• The first homegrown Plan B project to start production will be “Charlie and the Chocolate Factory,” the adaptation of the Roald Dahl novel that Grey is producing with Richard Zanuck. Pamela Pettler is due to deliver the script in three weeks, and Grey said they’ve already reserved five soundstages in Pinewood for a spring start with Burton and Depp. Pic originated at B-G when Dahl estate handler Michael Siegel was a lit manager there.

  • Right on the heels of “Charlie” will come “Curious Incident of the Dog in the Night-Time.” Steve Kloves (the “Harry Potter” pics) has adapted and will direct Mark Haddon’s novel about an autistic 15-year-old who uses the sleuthing methods of his idol, Sherlock Holmes, to uncover the killer of a neighbor’s dog. Plan B’s producing with David Heyman’s Heyday Films, and the pic will shoot in London next summer.

    ‘Infernal’ remake

  • WB has hired Bill Monohan to script “Infernal Affairs,” the Plan B-produced remake of the Andrew Lau-directed Hong Kong action hit. The original, about planted moles on opposite sides of the law, has already become the second-highest-grossing film in Hong Kong.

  • James Frey is adapting his critically acclaimed memoir “A Million Little Pieces,” a gritty look at Frey’s attempt to kick drugs and alcohol. Pic, which Plan B is producing with John Wells, is expected to hook a prominent young actor to play the lead role.

  • Aniston’s “The Good Girl” director Miguel Arteta will direct and exec produce “Book of Joe,” an adaptation of the upcoming Jonathan Tropper novel “Bush Falls.” Doug Wright is scripting the story of a man who grows up an outcast in a Connecticut town, then moves to Gotham and gains fame as a writer by lampooning his hometown. He’s got much to answer for when he returns home to care for his ailing father. Matthew Greenfield is also exec producer.

  • Jeremy Leven (“The Notebook”) has been set by New Line to adapt Audrey Niffenegger novel “The Time Traveler’s Wife,” a love story between a woman and a man, the latter of whom is cursed with a time-travelling gene that causes him to spontaneously appear and disappear at different times. Plan B’s producing with Industry Entertainment.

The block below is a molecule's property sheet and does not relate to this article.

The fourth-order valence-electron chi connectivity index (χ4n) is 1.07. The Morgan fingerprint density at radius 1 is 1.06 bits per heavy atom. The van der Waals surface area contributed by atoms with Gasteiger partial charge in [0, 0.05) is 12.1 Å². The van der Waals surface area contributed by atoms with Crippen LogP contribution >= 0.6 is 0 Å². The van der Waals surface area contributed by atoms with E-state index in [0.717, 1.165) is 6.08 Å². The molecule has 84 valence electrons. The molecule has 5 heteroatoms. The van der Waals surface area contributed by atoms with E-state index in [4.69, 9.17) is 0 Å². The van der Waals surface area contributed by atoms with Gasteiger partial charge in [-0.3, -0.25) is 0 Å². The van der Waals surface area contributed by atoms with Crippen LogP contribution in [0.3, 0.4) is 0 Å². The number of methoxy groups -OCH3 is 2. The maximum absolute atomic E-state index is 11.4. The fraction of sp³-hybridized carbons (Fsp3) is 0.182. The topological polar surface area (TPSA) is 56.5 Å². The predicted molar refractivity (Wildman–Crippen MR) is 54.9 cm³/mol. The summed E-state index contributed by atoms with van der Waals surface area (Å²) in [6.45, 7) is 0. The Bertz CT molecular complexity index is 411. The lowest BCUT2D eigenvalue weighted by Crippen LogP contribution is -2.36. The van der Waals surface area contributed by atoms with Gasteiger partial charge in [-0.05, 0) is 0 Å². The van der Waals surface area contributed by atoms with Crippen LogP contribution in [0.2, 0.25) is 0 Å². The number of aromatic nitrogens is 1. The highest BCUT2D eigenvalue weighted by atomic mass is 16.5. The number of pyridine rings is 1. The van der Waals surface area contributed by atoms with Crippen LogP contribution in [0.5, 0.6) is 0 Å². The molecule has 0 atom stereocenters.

‘Losing’ on griddle

  • Screenwriter Bill Witliff (“Lonesome Dove”) has been hired to adapt “My Losing Season,” the Pat Conroy coming-of-age memoir about his senior season as point guard for the Citadel basketball team in 1966-67. It is a bittersweet story as the youth must come to grips with saying goodbye to the sport that provided refuge from his bullying fighter pilot father. Plan B’s producing with Gaylord Entertainment.

  • Pulitzer Prize-winning “Top Dog/Underdog” playwright Suzan Lori Parks has been set to script “Act V,” a fact-based drama about a female director who works with maximum security prisoners to stage act five of “Hamlet.” Like “Zora,” the project was inspired by a report by NPR’s Ira Glass.

  • Plan B is teamed with Universal and Nicolas Cage’s Saturn Films on “Lou Zamperini,” a memoir about the famed Olympian and his harrowing experience of being captured by the Japanese and singled out for abuse by a camp commander. The long-in-development pic has Antoine Fuqua attached to direct and Cage to star. Robert Schenkkan and Neil Tolkin wrote it.

‘Loner’ out to helmers

William Goldman has scripted “The Loner,” a WB film based on a Texas Monthly article about an undercover cop whose diligent work makes him a target. Grey said the project is out to directors.

Grey has extended his “Sopranos” relationship at HBO by setting two documentaries at the pay web. “Three Sisters,” which tells the story of a sibling trio battling ALS (Lou Gehrig’s Disease), will be broadcast in fall 2004 after first getting a theatrical release.

HBO and Plan B are also adapting David Rensin book “The Mailroom: Hollywood History From the Bottom Up,” a collection of war stories from Hollywood power players who cut their teeth in talent agency mailrooms. Grey is producing the pic with HBO docu guru Sheila Nevins.